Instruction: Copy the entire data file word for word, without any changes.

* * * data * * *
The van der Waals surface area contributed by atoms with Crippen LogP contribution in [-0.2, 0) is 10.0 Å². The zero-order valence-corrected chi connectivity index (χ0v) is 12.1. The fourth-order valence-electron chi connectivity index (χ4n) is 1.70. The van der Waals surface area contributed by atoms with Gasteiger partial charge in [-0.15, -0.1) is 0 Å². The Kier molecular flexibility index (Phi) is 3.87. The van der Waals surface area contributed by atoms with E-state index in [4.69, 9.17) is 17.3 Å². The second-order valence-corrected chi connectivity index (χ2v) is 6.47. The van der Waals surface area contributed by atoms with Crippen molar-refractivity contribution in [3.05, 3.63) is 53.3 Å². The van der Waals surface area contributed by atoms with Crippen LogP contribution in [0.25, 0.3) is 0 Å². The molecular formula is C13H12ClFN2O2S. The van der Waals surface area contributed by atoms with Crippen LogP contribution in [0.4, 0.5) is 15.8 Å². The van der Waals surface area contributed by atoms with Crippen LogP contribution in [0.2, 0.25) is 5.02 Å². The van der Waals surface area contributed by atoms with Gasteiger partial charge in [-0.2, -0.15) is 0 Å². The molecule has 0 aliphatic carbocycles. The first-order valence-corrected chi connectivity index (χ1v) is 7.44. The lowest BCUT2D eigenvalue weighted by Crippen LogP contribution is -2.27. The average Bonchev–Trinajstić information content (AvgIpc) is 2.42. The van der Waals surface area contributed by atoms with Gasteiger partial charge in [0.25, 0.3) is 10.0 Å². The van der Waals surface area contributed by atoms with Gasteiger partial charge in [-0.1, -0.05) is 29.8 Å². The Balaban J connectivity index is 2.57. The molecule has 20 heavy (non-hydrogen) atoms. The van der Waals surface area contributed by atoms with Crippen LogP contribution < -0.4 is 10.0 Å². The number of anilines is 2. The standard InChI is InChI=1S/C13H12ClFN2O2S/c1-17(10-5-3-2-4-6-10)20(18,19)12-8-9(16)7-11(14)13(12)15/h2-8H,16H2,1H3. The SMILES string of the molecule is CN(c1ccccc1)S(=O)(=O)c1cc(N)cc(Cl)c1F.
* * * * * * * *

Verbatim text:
The van der Waals surface area contributed by atoms with Crippen LogP contribution in [-0.2, 0) is 10.0 Å². The zero-order valence-corrected chi connectivity index (χ0v) is 12.1. The fourth-order valence-electron chi connectivity index (χ4n) is 1.70. The van der Waals surface area contributed by atoms with Gasteiger partial charge in [-0.15, -0.1) is 0 Å². The Kier molecular flexibility index (Phi) is 3.87. The van der Waals surface area contributed by atoms with E-state index in [4.69, 9.17) is 17.3 Å². The second-order valence-corrected chi connectivity index (χ2v) is 6.47. The van der Waals surface area contributed by atoms with Crippen molar-refractivity contribution in [3.05, 3.63) is 53.3 Å². The van der Waals surface area contributed by atoms with Crippen LogP contribution in [0.25, 0.3) is 0 Å². The molecular formula is C13H12ClFN2O2S. The van der Waals surface area contributed by atoms with Crippen LogP contribution in [0.4, 0.5) is 15.8 Å². The van der Waals surface area contributed by atoms with Crippen LogP contribution in [0.2, 0.25) is 5.02 Å². The van der Waals surface area contributed by atoms with Gasteiger partial charge in [-0.2, -0.15) is 0 Å². The molecule has 0 aliphatic carbocycles. The first-order valence-corrected chi connectivity index (χ1v) is 7.44. The lowest BCUT2D eigenvalue weighted by Crippen LogP contribution is -2.27. The average Bonchev–Trinajstić information content (AvgIpc) is 2.42. The van der Waals surface area contributed by atoms with Gasteiger partial charge in [0.25, 0.3) is 10.0 Å². The van der Waals surface area contributed by atoms with Gasteiger partial charge in [-0.1, -0.05) is 29.8 Å². The Balaban J connectivity index is 2.57. The molecule has 20 heavy (non-hydrogen) atoms. The van der Waals surface area contributed by atoms with Crippen LogP contribution < -0.4 is 10.0 Å². The number of anilines is 2. The standard InChI is InChI=1S/C13H12ClFN2O2S/c1-17(10-5-3-2-4-6-10)20(18,19)12-8-9(16)7-11(14)13(12)15/h2-8H,16H2,1H3. The SMILES string of the molecule is CN(c1ccccc1)S(=O)(=O)c1cc(N)cc(Cl)c1F.